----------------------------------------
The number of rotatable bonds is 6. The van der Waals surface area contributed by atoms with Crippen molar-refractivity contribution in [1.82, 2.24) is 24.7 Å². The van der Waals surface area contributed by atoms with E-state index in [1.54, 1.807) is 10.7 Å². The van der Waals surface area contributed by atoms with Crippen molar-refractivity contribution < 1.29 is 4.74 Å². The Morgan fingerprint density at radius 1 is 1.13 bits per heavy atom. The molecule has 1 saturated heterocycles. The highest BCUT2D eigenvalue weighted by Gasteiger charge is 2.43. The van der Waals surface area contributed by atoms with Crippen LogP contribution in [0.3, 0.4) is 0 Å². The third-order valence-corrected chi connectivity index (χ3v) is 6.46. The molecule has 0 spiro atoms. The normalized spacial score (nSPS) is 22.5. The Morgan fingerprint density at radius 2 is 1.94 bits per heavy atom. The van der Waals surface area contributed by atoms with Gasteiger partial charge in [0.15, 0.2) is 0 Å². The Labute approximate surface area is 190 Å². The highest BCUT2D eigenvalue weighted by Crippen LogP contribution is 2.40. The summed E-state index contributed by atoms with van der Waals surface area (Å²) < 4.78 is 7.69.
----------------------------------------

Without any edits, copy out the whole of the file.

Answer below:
The number of rotatable bonds is 6. The van der Waals surface area contributed by atoms with Crippen molar-refractivity contribution in [1.82, 2.24) is 24.7 Å². The van der Waals surface area contributed by atoms with E-state index in [1.54, 1.807) is 10.7 Å². The van der Waals surface area contributed by atoms with Crippen molar-refractivity contribution < 1.29 is 4.74 Å². The Morgan fingerprint density at radius 1 is 1.13 bits per heavy atom. The molecule has 1 saturated heterocycles. The highest BCUT2D eigenvalue weighted by Gasteiger charge is 2.43. The van der Waals surface area contributed by atoms with Crippen LogP contribution in [0.3, 0.4) is 0 Å². The third-order valence-corrected chi connectivity index (χ3v) is 6.46. The molecule has 0 spiro atoms. The normalized spacial score (nSPS) is 22.5. The Morgan fingerprint density at radius 2 is 1.94 bits per heavy atom. The van der Waals surface area contributed by atoms with Gasteiger partial charge in [0.15, 0.2) is 0 Å². The Labute approximate surface area is 190 Å². The highest BCUT2D eigenvalue weighted by Crippen LogP contribution is 2.40. The summed E-state index contributed by atoms with van der Waals surface area (Å²) < 4.78 is 7.69.